There are numerous strategies tycoons use to build tremendous wealth, such as investing in emerging blue chips. But today, I’m going to focus on a broader characteristic tycoons possess that any investor can use to expand their wealth.
And that characteristic is a patient and persistent attention to the price. Tycoons will wait as long as necessary for an attractive entry price point for high-quality assets, whether it’s a stock, bond, or property.
Now, the sharp pullback in a stock’s price that would draw a tycoon’s attention could be due to any of the following three reasons:
- There could be a broad market blowout, as occurred during the 2008-2009 global financial crisis. Great names like Johnson & Johnson (JNJ) fell 60% or more, giving investors a once-in-a-lifetime opportunity.
- A stock could be off due to company specific issue such as missing a critical earnings report, launching a new product that flops, or suffering a credit downgrade after missing an interest payment.
- A country or region could be out of favor, pulling down all stocks irrespective of quality and performance.
No. 3 is the case with a tycoon blue-chip idea that I’m covering today.
Opportunity in Southeast Asia
Southeast Asia is off about 20% across the board in 2015.
Why? The slowdown in China, a sharp pullback in commodity prices, fear that U.S. interest rates will rise… all these factors are negatively affecting sentiment and crowding out the many positives that these countries offer.
Positives such as growth rates that are four times America’s, geographic advantage at the heart of Asian trade and investment flows, a young and growing consumer middle class, and manufacturing wage rates below China’s.
As the financial capital of Southeast Asia, my pick is Singapore’s leading blue-chip bank – the Development Bank of Singapore (DBSDY), better known as DBS.
DBS is the leading consumer bank in both Hong Kong and Singapore, with influence throughout the region through 200 branches in 50 cities.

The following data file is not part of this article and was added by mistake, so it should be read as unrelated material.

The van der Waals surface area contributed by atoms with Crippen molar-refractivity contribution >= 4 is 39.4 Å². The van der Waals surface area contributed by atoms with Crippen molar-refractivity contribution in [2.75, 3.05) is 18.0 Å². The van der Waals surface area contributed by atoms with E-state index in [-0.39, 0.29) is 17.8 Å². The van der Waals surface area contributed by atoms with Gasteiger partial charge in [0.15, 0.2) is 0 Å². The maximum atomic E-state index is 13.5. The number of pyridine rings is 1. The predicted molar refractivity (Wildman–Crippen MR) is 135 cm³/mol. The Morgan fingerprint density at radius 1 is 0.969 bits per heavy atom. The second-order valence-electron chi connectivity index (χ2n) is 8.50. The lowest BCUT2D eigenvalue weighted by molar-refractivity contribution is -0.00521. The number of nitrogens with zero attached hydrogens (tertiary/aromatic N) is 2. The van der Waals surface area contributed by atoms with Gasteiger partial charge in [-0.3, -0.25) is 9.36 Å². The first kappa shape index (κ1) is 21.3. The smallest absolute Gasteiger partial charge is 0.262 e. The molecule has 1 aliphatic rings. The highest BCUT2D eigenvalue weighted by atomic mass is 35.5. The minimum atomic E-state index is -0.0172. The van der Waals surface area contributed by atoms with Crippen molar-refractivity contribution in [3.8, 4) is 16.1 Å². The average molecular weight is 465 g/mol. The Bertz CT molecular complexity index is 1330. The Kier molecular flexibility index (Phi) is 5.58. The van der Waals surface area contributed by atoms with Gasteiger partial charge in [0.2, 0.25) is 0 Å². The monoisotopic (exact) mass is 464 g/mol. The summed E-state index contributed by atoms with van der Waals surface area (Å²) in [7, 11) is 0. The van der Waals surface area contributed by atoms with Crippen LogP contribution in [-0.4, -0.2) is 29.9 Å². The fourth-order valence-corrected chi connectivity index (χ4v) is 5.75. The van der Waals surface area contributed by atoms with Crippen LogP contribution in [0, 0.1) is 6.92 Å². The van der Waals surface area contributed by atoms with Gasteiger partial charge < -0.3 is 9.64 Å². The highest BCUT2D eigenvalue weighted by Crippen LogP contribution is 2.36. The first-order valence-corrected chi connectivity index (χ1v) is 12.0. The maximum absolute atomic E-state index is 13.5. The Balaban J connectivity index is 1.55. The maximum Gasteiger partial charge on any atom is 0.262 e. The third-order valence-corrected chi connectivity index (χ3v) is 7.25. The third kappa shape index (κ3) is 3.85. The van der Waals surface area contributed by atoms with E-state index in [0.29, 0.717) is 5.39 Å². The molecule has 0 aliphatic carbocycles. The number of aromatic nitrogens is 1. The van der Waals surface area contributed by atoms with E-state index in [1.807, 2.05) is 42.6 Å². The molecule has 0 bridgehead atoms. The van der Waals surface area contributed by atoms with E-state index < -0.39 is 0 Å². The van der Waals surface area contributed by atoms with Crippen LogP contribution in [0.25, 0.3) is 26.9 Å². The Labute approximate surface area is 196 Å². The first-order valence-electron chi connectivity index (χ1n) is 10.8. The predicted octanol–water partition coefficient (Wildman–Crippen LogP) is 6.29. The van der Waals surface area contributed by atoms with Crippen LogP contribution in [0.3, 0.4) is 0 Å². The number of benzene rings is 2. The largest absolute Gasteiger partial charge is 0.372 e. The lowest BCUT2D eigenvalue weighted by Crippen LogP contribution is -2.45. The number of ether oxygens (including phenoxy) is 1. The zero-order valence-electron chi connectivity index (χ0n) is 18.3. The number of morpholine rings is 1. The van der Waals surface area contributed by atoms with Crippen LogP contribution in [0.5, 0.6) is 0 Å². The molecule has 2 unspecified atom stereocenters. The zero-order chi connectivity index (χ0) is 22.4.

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Investing in strong banks to tap economic growth in a country or region is a simple and time-tested strategy that can lower your risks, especially in emerging markets.
One of Sir John Templeton’s favorite strategies in difficult markets, banks as proxies for gaining exposure to undervalued markets around the world is both conservative and smart.
Banks have exposure to a national or regional economy through their loans and services to both companies and individuals.
A pick-up in economic growth leads to an increase in loan demand, higher levels of interest income, and lower levels of non-performing loans. Assuming capable management and ample cash flow, this should lead to a jump in profitability and stock price.
DBS is trading at just 10 times trailing and forward earnings and right at book value, while the industry average is around 2.3 times book value. This is in spite of DBS’ steady earnings growth of 10% and its impressive 40% net earnings margin. Moody’s also recently upgraded the credit rating of Singapore’s banking sector.
What’s most important is that DBS is rapidly building up its low-risk private banking and wealth management business just as wealthy Chinese assets are moving their capital offshore. Management is targeting a 40% increase in wealth management fees by 2020, and that may be conservative given the opportunities sitting right in front of the bank.
Indeed, wealth is piling up in Singapore faster than anywhere else in the world.
Investment assets in Singapore have surged an incredible 1,110% since 2000. If this rate continues, this city-state will overtake Switzerland by 2020.
Could tiny Singapore truly beat powerhouses such as London, New York, and Zurich?
Despite these strengths, DBS has pulled back 24% so far this year. It also sports a rich 3.6% dividend yield.
Blend some tycoon blue chips like DBS with the old standbys, and watch your global portfolio grow in 2016.